- Multiplication of integers
- Division of integers

**Addition of Integers**

While adding the two integers with the same sign, add the absolute values, and write down the sum with the sign provided with the numbers.

For example, (+4) + (+7) = +11; (-6) + (-4) = -10

While adding two integers with different signs, subtract the absolute values, and write down the difference with the sign of the number that has the largest absolute value.

For example, (-4) + (+2) = -2; (+6) + (-4) = +2.

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**Subtraction of Integers**

While subtracting two integers, change the sign of the second number that is being subtracted, and follow the rules of addition.

For example, (-7) – (+4) = (-7) + (-4) = -11; (+8) – (+3) = (+8) + (-3) = +5

**Multiplication of Integers**

While multiplying two integer numbers, the rule is simple.

- If both the integers have the same sign, then the result is positive.
- If the integers have different signs, then the result is negative.

For example,

- (+2) x (+3) = +6
- (+3) x (-4) = – 12

Thus, we can summarise the multiplication of two integers with examples in the below table.

Multiplication of Signs | Resulting Sign | Examples |

+ × + | + | 3 × 4 = 12 |

+ × – | – | 3 × -4 = -12 |

– × + | – | -3 × 4 = -12 |

– × – | + | -3 × -4 = 12 |

**Division of Integers**

The rule for dividing integers is similar to multiplication.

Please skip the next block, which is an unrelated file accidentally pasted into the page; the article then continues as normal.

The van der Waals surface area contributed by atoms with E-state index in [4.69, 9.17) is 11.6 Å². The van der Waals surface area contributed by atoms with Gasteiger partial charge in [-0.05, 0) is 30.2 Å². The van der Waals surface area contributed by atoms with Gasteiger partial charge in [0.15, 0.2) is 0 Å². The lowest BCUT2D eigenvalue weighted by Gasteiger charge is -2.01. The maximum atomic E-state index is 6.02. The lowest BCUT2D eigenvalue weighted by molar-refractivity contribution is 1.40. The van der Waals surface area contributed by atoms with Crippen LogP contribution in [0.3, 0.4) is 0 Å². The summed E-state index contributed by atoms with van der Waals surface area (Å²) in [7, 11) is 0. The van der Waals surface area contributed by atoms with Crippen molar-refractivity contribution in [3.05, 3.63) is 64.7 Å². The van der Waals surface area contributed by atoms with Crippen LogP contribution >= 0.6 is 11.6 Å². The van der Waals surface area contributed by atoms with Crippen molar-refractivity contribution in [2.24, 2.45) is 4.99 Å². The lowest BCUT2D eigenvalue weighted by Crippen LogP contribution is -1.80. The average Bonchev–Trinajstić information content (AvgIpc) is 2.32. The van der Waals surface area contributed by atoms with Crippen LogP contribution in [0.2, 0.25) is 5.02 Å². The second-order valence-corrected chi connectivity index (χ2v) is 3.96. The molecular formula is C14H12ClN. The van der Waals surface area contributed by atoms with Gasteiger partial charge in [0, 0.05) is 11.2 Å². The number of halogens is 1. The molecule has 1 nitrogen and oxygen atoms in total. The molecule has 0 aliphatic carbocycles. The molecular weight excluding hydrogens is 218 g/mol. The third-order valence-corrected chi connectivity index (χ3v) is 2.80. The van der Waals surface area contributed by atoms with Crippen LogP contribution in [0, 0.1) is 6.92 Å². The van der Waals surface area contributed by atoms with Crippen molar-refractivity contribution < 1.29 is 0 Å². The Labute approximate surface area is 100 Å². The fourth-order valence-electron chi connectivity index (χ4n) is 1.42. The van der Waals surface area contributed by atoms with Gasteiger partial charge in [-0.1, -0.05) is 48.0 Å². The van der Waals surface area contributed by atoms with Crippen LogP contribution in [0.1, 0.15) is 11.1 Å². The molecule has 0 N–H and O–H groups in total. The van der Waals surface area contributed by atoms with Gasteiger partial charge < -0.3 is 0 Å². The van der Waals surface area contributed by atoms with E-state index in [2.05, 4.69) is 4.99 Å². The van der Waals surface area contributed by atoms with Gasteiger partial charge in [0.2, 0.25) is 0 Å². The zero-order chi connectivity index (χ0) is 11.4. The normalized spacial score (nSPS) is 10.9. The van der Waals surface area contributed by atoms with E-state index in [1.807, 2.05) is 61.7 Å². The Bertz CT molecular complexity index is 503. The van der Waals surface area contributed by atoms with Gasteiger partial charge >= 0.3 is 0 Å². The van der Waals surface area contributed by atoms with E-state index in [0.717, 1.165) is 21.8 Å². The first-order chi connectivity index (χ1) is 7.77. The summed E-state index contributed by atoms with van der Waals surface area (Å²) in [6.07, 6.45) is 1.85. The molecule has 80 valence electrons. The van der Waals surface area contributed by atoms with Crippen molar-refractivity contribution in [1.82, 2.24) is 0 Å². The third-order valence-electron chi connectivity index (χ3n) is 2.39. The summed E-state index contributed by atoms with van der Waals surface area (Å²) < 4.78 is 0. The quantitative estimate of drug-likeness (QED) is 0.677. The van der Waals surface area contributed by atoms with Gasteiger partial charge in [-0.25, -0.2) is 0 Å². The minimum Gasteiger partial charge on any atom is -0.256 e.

- If both the integers have the same sign, then the result is positive.
- If the integers have different signs, then the result is negative.

Similarly

- (+6) ÷ (+2) = +3
- (-16) ÷ (+4) = -4

Division of Signs | Resulting sign | Examples |

+ ÷ + | + | 15 ÷ 3 = 5 |

+ ÷ – | – | 15 ÷ -3 = -5 |

– ÷ + | – | -15 ÷ 3 = -5 |

– ÷ – | + | -15 ÷ -3 = 5 |

The major Properties of Integers are:

- Closure Property
- Associative Property
- Commutative Property
- Distributive Property
- Additive Inverse Property
- Multiplicative Inverse Property
- Identity Property

**Closure Property**

According to the closure property of integers, when two integers are added or multiplied together, it results in an integer only. If a and b are integers, then:

- a + b = integer
- a x b = integer

**Examples:**

- 2 + 5 = 7 (is an integer)
- 2 x 5 = 10 (is an integer)

## Applications of Integers

Integers are not just numbers on paper; they have many real-life applications. The effect of positive and negative numbers in the real world is different. They are mainly used to symbolize two contradicting situations.

For example, when the temperature is above zero, positive numbers are used to denote temperature, whereas negative numbers indicate the temperature below zero. They help one to compare and measure two things like how big or small or more or fewer things are and hence can quantify things.

Some real-life situations where integers come into play are players’ scores in golf, football, and hockey tournaments, the rating of movies or songs, and in banks credits and debits are represented as positive and negative amounts respectively.

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## Examples on Integers

**Example 1:**

Solve the following:

- 5 + 3 = ?
- 5 + (-3) = ?
- (-5) + (-3) = ?
- (-5) x (-3) = ?

**Solution:**

- 5 + 3 = 8
- 5 + (-3) = 5 – 3 = 2
- (-5) + (-3) = -5 – 3 = -8
- (-5) x (-3) = 15

**Example 2:**

Solve the following product of integers:

- (+5) × (+10)
- (12) × (5)
- (- 5) × (7)
- 5 × (-4)

**Solution:**

- (+5) × (+10) = +50
- (12) × (5) = 60
- (- 5) × (7) = -35
- 5 × (-4) = -20

**Example 3:**

Solve the following division of integers:

- (-9) ÷ (-3)
- (-18) ÷ (3)
- (4000) ÷ (- 100)

**Solution:**

- (-9) ÷ (-3) = 3
- (-18) ÷ (3) = -6
- (4000) ÷ (- 100) = -40

## What are integers?

## What is an integer formula?

## What are the examples of integers?

## Can integers be negative?

## What are the types of integers?

Zero, Positive integers and Negative integers